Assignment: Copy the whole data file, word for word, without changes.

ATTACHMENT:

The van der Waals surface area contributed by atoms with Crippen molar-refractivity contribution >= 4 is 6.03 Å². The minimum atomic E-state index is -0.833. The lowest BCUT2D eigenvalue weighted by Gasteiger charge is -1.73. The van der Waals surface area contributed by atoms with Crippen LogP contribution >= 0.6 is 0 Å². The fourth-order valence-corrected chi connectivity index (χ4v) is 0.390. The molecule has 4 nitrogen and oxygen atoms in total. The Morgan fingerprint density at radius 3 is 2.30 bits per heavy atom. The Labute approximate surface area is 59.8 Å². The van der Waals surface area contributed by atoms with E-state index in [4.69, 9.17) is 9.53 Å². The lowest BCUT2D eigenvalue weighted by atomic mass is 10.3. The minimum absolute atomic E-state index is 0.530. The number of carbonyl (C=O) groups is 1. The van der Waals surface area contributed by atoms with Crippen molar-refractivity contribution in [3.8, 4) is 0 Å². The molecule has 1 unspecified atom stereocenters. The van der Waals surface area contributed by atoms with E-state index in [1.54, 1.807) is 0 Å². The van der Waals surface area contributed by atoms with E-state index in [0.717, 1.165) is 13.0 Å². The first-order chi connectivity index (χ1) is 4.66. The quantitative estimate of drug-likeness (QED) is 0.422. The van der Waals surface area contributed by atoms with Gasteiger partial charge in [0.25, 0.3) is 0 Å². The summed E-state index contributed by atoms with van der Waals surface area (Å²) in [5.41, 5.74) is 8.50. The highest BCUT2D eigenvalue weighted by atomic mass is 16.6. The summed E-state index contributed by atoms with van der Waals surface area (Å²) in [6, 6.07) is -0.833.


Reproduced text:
The van der Waals surface area contributed by atoms with Crippen molar-refractivity contribution >= 4 is 6.03 Å². The minimum atomic E-state index is -0.833. The lowest BCUT2D eigenvalue weighted by Gasteiger charge is -1.73. The van der Waals surface area contributed by atoms with Crippen LogP contribution >= 0.6 is 0 Å². The fourth-order valence-corrected chi connectivity index (χ4v) is 0.390. The molecule has 4 nitrogen and oxygen atoms in total. The Morgan fingerprint density at radius 3 is 2.30 bits per heavy atom. The Labute approximate surface area is 59.8 Å². The van der Waals surface area contributed by atoms with E-state index in [4.69, 9.17) is 9.53 Å². The lowest BCUT2D eigenvalue weighted by atomic mass is 10.3. The minimum absolute atomic E-state index is 0.530. The number of carbonyl (C=O) groups is 1. The van der Waals surface area contributed by atoms with Crippen molar-refractivity contribution in [3.8, 4) is 0 Å². The molecule has 1 unspecified atom stereocenters. The van der Waals surface area contributed by atoms with E-state index in [1.54, 1.807) is 0 Å². The van der Waals surface area contributed by atoms with E-state index in [0.717, 1.165) is 13.0 Å². The first-order chi connectivity index (χ1) is 4.66. The quantitative estimate of drug-likeness (QED) is 0.422. The van der Waals surface area contributed by atoms with Gasteiger partial charge in [0.25, 0.3) is 0 Å². The summed E-state index contributed by atoms with van der Waals surface area (Å²) in [5.41, 5.74) is 8.50. The highest BCUT2D eigenvalue weighted by atomic mass is 16.6. The summed E-state index contributed by atoms with van der Waals surface area (Å²) in [6, 6.07) is -0.833.